MRI Studies Show Chemical Aversion Therapy Reduces Alcohol Cravings
The treatment center at Schick Shadel Hospital in Seattle, Washington has been using a treatment called aversion therapy – in addition to other common modalities such as individual and group counseling, Cognitive Behavioral Therapy and Relapse Prevention – to treat patients with serious alcohol problems. The idea is simple: most problem drinkers experience cravings for alcohol. These cravings are especially strong when drinkers are exposed to cues to drink, such as watching television shows or movies where actors are shown enjoying alcoholic beverages.
Cravings can lead to seemingly automatic behavior: a drinker who had decided to be abstinent sees a television show where an actor is drinking scotch on the rocks, his favorite drink. Suddenly, he’s walking to the local bar and ordering one. Since it seems to be very difficult to make a rational choice at the moment of craving, cravings are a driving factor in ongoing problematic and even dangerous drinking.
Using Aversion Therapy to End Cravings
So how can we defeat cravings? Aversion therapy is designed to make a person feel disgusted by the thing he or she craves. In this treatment, patients enter a treatment room where they are given an injection of emetine, a drug which induces nausea. Emetine is the active ingredient in ipecac. They are then invited to smell their favorite drink and swish it around in their mouths. At the moment that nausea peaks, about five minutes after the shot is administered, they are told to swallow their favorite drink. Vomiting immediately ensues, resulting in a Pavlovian counter conditioning to alcohol. This treatment is administered inpatient, every other day, for ten days.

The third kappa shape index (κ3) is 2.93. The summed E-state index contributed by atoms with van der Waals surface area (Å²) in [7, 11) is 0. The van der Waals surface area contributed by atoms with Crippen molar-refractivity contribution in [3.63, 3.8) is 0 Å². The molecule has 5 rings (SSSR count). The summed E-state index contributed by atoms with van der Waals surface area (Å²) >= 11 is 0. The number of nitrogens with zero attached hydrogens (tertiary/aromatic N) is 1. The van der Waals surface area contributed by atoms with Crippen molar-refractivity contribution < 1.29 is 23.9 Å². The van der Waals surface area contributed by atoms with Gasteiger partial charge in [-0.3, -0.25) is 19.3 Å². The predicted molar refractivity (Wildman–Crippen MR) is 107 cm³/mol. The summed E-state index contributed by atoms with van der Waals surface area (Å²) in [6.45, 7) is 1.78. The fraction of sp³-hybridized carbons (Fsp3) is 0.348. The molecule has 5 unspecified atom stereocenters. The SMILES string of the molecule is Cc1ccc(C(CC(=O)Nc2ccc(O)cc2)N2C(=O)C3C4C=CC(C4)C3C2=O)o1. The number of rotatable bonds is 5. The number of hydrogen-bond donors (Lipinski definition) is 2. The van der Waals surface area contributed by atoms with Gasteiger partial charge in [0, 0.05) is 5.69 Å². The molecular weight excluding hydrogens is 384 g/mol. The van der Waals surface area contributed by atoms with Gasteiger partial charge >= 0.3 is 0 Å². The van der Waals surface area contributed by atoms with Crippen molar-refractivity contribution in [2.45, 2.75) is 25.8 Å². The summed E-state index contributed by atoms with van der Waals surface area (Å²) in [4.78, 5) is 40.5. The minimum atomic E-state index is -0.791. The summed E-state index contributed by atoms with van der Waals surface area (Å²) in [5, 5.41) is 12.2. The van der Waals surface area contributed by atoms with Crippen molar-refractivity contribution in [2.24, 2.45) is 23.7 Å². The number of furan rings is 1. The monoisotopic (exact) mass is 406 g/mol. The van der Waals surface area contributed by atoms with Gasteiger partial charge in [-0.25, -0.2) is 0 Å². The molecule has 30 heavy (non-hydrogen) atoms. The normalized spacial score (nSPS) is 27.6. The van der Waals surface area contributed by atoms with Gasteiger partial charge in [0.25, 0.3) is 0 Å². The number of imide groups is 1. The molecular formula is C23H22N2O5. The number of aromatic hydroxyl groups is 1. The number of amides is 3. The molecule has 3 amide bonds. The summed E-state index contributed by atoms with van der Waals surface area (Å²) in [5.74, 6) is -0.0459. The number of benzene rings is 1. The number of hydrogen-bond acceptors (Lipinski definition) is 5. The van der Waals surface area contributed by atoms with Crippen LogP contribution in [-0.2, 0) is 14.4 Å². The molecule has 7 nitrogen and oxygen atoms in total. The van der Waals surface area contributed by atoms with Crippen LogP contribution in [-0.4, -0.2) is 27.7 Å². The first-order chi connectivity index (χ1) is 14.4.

A number of different types of aversion therapy have been experimented with since the first half of the 20th century. Some, such as gay conversion therapy, have proven highly unsuccessful and today are considered unethical. However, chemical aversion therapy as instantiated at Schick Shadel has demonstrated high success rates among people who are motivated to abstain since the 1940s. This is because it involves a basic survival instinct known as conditioned taste aversion.
Humans, and many other mammals, are hard-wired to avoid things which make them vomit after eating them. Numerous studies have demonstrated that conditioned taste aversion therapy, i.e. aversion therapy which results in vomiting simultaneous with the ingestion of something, is highly effective. That is because taste aversion is a hard-wired survival mechanism which helps us to avoid spoiled or poisonous foods.
This might remind you all a bit of A Clockwork Orange, but that was fiction and counter-conditioning does not work that way in real life. Researchers at Shadel found out early on that they could not condition people against their will. People who really wanted to drink only needed to force down a few drinks to break the counter conditioning. However, for people who really wanted to abstain but had a hard time maintaining abstinence, the Shadel method proved to be a great boon in removing the desire for the first drink.
A Look at the Data